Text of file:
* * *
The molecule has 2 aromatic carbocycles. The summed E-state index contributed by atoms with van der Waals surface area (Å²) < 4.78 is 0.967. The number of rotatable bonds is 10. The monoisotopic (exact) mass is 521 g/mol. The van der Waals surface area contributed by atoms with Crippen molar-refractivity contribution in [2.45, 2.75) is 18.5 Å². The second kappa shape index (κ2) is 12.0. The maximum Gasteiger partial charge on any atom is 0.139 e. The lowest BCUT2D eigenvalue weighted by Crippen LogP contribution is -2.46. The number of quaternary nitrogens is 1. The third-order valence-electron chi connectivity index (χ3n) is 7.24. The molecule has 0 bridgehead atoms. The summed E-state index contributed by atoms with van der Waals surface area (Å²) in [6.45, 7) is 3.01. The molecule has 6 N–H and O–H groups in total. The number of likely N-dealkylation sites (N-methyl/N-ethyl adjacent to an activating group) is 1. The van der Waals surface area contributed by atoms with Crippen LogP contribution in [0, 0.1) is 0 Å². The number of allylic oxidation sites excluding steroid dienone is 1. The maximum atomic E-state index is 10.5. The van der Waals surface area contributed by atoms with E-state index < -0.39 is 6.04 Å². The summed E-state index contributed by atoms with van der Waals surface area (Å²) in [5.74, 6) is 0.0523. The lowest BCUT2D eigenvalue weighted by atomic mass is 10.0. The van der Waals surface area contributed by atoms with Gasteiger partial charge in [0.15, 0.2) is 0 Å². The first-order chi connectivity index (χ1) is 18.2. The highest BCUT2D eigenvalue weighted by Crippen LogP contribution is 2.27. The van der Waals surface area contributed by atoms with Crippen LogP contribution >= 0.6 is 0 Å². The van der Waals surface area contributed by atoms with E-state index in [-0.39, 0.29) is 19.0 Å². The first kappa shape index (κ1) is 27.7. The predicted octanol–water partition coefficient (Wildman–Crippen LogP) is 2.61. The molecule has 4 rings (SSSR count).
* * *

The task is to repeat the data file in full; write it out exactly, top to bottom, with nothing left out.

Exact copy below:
The molecule has 2 aromatic carbocycles. The summed E-state index contributed by atoms with van der Waals surface area (Å²) < 4.78 is 0.967. The number of rotatable bonds is 10. The monoisotopic (exact) mass is 521 g/mol. The van der Waals surface area contributed by atoms with Crippen molar-refractivity contribution in [2.45, 2.75) is 18.5 Å². The second kappa shape index (κ2) is 12.0. The maximum Gasteiger partial charge on any atom is 0.139 e. The lowest BCUT2D eigenvalue weighted by Crippen LogP contribution is -2.46. The number of quaternary nitrogens is 1. The third-order valence-electron chi connectivity index (χ3n) is 7.24. The molecule has 0 bridgehead atoms. The summed E-state index contributed by atoms with van der Waals surface area (Å²) in [6.45, 7) is 3.01. The molecule has 6 N–H and O–H groups in total. The number of likely N-dealkylation sites (N-methyl/N-ethyl adjacent to an activating group) is 1. The van der Waals surface area contributed by atoms with Crippen LogP contribution in [0, 0.1) is 0 Å². The number of allylic oxidation sites excluding steroid dienone is 1. The maximum atomic E-state index is 10.5. The van der Waals surface area contributed by atoms with E-state index < -0.39 is 6.04 Å². The summed E-state index contributed by atoms with van der Waals surface area (Å²) in [5.74, 6) is 0.0523. The lowest BCUT2D eigenvalue weighted by atomic mass is 10.0. The van der Waals surface area contributed by atoms with Gasteiger partial charge in [0.15, 0.2) is 0 Å². The first-order chi connectivity index (χ1) is 18.2. The highest BCUT2D eigenvalue weighted by Crippen LogP contribution is 2.27. The van der Waals surface area contributed by atoms with Crippen LogP contribution >= 0.6 is 0 Å². The van der Waals surface area contributed by atoms with E-state index in [-0.39, 0.29) is 19.0 Å². The first kappa shape index (κ1) is 27.7. The predicted octanol–water partition coefficient (Wildman–Crippen LogP) is 2.61. The molecule has 4 rings (SSSR count).